Best-case scenarios for Hogs, Tide, Tigers

You’ve heard of “Shark Week” on the Discovery Channel.

Well, this is “SEC Week” in the world of the BCS standings.

For the first time ever, the top three teams in the BCS are not only from the same conference, but the same division.

LSU is No. 1, Alabama No. 2 and Arkansas No. 3, making it extremely likely that we’ll have an all-Western Division matchup (and a rematch) in the Allstate BCS National Championship Game on Jan. 9 in New Orleans.

With that in mind, here’s a best-case scenario for all three teams after consulting with my ESPN colleague Brad Edwards:


By winning Friday over Arkansas, LSU would go a long way toward locking up a berth in the BCS National Championship Game even if the Tigers were to turn around and lose to Georgia in the SEC championship game.

Now, if LSU were to lose badly to Georgia in the SEC title game, that could conceivably change things.

But LSU’s entire body of work is impressive enough, and the Tigers are so strong in the computers component of the BCS standings that a win over the Hogs would probably be enough to get them to New Orleans even if they tripped up against the Bulldogs on Dec. 3.

The most obvious way for LSU to reach the national title game is to win Friday over Arkansas and then defeat Georgia in the SEC championship game.


If Alabama can win comfortably over Auburn on Saturday, Edwards thinks the Crimson Tide are about as close as it gets to being a lock for the BCS National Championship Game, especially if LSU wins Friday over Arkansas.

In that scenario, LSU would be the Western Division champion and go to the SEC championship game, while Alabama would stay at home and face very little risk, if any, of dropping any lower than the No. 2 spot in the final BCS standings.

Again, this is provided that Alabama plays well against Auburn and doesn’t just squeak by with a win.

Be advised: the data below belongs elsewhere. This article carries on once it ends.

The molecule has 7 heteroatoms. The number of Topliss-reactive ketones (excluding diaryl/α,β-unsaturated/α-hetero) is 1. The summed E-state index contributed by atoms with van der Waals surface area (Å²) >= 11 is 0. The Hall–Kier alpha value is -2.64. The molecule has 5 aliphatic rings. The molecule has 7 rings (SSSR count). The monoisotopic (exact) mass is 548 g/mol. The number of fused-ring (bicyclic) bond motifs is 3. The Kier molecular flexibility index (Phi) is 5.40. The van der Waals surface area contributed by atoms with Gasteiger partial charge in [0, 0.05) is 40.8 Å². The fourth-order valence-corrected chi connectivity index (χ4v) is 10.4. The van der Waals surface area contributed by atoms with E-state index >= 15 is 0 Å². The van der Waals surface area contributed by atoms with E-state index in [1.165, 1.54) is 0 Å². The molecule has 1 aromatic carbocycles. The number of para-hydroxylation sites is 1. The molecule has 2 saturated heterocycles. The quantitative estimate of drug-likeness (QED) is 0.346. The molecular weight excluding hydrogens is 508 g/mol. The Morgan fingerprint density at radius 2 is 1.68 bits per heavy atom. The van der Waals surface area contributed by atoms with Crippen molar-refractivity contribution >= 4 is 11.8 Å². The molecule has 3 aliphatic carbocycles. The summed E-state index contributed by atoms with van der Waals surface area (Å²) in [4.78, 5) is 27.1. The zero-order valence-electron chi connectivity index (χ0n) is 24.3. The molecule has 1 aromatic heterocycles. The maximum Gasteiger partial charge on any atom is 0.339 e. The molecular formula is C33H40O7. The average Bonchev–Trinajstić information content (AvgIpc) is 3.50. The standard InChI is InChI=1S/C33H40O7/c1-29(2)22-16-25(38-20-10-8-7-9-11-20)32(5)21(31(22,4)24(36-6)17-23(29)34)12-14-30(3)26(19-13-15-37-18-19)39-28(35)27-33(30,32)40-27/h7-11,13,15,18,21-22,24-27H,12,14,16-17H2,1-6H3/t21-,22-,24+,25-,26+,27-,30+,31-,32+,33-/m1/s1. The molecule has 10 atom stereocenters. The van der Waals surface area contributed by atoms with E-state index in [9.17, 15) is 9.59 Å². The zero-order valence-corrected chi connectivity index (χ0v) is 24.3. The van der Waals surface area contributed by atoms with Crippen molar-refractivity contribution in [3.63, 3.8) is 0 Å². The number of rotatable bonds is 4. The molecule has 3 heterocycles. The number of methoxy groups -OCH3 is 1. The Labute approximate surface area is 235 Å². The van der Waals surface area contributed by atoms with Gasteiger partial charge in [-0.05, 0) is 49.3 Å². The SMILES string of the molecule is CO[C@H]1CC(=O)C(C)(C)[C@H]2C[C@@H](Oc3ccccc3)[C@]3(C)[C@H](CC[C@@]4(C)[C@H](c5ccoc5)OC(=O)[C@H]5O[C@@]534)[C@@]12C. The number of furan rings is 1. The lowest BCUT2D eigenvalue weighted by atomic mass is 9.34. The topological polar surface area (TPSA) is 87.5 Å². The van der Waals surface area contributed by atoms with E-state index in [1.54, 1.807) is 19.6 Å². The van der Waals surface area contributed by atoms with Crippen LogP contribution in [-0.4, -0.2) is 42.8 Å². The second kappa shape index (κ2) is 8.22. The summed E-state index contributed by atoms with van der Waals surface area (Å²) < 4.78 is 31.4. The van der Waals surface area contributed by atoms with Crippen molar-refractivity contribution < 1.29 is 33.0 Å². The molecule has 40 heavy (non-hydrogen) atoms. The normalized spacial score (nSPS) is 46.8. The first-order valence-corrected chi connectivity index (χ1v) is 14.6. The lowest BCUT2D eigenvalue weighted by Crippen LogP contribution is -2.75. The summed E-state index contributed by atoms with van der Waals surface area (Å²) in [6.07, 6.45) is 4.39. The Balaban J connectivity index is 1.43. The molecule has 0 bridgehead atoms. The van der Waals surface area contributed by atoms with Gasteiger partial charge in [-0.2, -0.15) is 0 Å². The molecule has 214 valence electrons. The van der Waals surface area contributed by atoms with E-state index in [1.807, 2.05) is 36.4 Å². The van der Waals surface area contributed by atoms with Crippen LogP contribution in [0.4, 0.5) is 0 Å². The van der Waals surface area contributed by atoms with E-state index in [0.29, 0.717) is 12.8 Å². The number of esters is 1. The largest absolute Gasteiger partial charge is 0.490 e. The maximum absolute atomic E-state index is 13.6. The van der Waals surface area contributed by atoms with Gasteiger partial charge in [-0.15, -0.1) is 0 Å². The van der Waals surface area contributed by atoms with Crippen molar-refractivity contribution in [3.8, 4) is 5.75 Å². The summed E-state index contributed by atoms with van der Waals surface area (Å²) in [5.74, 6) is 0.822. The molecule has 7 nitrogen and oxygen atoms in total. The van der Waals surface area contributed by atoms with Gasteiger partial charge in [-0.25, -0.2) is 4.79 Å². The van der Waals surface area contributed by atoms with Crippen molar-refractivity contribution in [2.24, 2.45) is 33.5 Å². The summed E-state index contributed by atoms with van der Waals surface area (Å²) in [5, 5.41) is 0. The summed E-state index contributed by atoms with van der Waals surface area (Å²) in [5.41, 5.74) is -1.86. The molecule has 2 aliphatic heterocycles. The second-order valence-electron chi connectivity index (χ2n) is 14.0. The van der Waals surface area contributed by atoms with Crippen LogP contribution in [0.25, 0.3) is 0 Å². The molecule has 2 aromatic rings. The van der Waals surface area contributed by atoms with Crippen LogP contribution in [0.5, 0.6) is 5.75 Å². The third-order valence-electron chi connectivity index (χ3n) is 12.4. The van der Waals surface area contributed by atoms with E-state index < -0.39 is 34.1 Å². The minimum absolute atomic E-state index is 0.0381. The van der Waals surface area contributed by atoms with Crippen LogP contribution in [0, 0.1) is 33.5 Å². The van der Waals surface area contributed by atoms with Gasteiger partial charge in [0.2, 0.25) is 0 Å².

Edwards thinks there’s about a 90- to 95-percent chance that Alabama and LSU would meet in a rematch for the national title if the Crimson Tide and Tigers both win their games this week. And that’s even if LSU were to be upset by Georgia in the SEC championship game.

The reason it’s 90 to 95 percent is because there’s a slim possibility that Oklahoma State could enter the picture should LSU lose in the SEC title game by enough points. The Cowboys are the only other team strong enough in the computers to be in that position, although they still have to face Oklahoma on Dec. 3.

In short, Alabama is in great shape if it wins its game comfortably over Auburn, and it really doesn’t matter at that point what anybody else does.


Of the three SEC teams, Arkansas probably has the most cluttered path to the BCS National Championship Game.

The ideal scenario for the Hogs is to win Friday at LSU and have Auburn upset Alabama. Then, Arkansas would go to the SEC championship game with a chance to play its way into the national title game by beating Georgia.

It gets dicey for the Hogs if they win Friday and the Crimson Tide also win Saturday.

At that point, Edwards thinks Arkansas would pass LSU in the two human polls, but that LSU’s high computer ranking would keep the Tigers ahead of the Hogs in the BCS standings.

And if that happens, LSU would be No. 2 in the BCS standings and Alabama No. 1, meaning the Tigers would win the tiebreaker in the West and go to the SEC championship game based on their head-to-head victory over the Crimson Tide during the regular season.

Should LSU go on to lose to Georgia at that point in the SEC title game for its second loss of the season, then it would probably be Alabama and Arkansas in the national title game. But if LSU were to beat Georgia, Edwards thinks the Tigers would edge the Hogs for the No. 2 spot in the final BCS standings.

Again, it would come down to the computers, and there would still be enough of a window for Arkansas to climb into that No. 2 spot over Alabama if the Hogs win impressively enough over LSU and the Crimson Tide aren’t overly impressive against Auburn.

Maybe, then, enough voters would move Arkansas to No. 1 in the two human polls, which could help make up the deficit in the computers.